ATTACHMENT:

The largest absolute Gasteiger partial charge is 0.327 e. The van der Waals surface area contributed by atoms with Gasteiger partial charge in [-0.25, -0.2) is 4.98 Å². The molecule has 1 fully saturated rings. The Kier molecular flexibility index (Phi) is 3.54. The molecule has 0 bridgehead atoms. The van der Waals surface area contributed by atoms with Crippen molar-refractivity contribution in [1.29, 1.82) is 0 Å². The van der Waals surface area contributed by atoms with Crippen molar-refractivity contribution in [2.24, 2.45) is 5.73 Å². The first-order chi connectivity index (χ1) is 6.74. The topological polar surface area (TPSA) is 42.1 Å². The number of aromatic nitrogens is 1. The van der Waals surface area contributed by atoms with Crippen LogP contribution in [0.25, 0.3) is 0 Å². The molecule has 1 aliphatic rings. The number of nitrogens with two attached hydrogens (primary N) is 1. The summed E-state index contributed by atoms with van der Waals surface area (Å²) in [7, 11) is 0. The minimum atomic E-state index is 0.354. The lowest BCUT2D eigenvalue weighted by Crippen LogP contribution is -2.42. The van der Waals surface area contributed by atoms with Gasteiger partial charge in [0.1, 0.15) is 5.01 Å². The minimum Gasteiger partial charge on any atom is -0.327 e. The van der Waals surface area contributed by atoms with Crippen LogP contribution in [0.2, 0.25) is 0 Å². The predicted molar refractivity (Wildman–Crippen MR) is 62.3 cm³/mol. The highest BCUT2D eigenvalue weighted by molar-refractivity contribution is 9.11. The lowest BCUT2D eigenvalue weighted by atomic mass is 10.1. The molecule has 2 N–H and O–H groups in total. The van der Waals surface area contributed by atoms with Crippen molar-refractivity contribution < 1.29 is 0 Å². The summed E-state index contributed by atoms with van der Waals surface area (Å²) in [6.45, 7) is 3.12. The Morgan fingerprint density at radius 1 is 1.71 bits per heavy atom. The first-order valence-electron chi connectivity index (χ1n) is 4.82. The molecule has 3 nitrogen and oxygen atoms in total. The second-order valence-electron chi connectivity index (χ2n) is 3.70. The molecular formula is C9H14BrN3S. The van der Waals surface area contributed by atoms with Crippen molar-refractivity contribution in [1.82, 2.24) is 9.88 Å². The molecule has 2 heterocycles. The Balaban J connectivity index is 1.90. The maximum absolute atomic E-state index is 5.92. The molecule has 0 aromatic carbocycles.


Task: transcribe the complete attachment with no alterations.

The largest absolute Gasteiger partial charge is 0.327 e. The van der Waals surface area contributed by atoms with Gasteiger partial charge in [-0.25, -0.2) is 4.98 Å². The molecule has 1 fully saturated rings. The Kier molecular flexibility index (Phi) is 3.54. The molecule has 0 bridgehead atoms. The van der Waals surface area contributed by atoms with Crippen molar-refractivity contribution in [1.29, 1.82) is 0 Å². The van der Waals surface area contributed by atoms with Crippen molar-refractivity contribution in [2.24, 2.45) is 5.73 Å². The first-order chi connectivity index (χ1) is 6.74. The topological polar surface area (TPSA) is 42.1 Å². The number of aromatic nitrogens is 1. The van der Waals surface area contributed by atoms with Crippen LogP contribution in [0.25, 0.3) is 0 Å². The molecule has 1 aliphatic rings. The number of nitrogens with two attached hydrogens (primary N) is 1. The summed E-state index contributed by atoms with van der Waals surface area (Å²) in [7, 11) is 0. The minimum atomic E-state index is 0.354. The lowest BCUT2D eigenvalue weighted by Crippen LogP contribution is -2.42. The van der Waals surface area contributed by atoms with Gasteiger partial charge in [0.1, 0.15) is 5.01 Å². The minimum Gasteiger partial charge on any atom is -0.327 e. The van der Waals surface area contributed by atoms with Crippen LogP contribution in [0.2, 0.25) is 0 Å². The predicted molar refractivity (Wildman–Crippen MR) is 62.3 cm³/mol. The highest BCUT2D eigenvalue weighted by molar-refractivity contribution is 9.11. The lowest BCUT2D eigenvalue weighted by atomic mass is 10.1. The molecule has 2 N–H and O–H groups in total. The van der Waals surface area contributed by atoms with Crippen molar-refractivity contribution < 1.29 is 0 Å². The summed E-state index contributed by atoms with van der Waals surface area (Å²) in [6.45, 7) is 3.12. The Morgan fingerprint density at radius 1 is 1.71 bits per heavy atom. The first-order valence-electron chi connectivity index (χ1n) is 4.82. The molecule has 3 nitrogen and oxygen atoms in total. The second-order valence-electron chi connectivity index (χ2n) is 3.70. The molecular formula is C9H14BrN3S. The van der Waals surface area contributed by atoms with Crippen molar-refractivity contribution in [1.82, 2.24) is 9.88 Å². The molecule has 2 heterocycles. The Balaban J connectivity index is 1.90. The maximum absolute atomic E-state index is 5.92. The molecule has 0 aromatic carbocycles.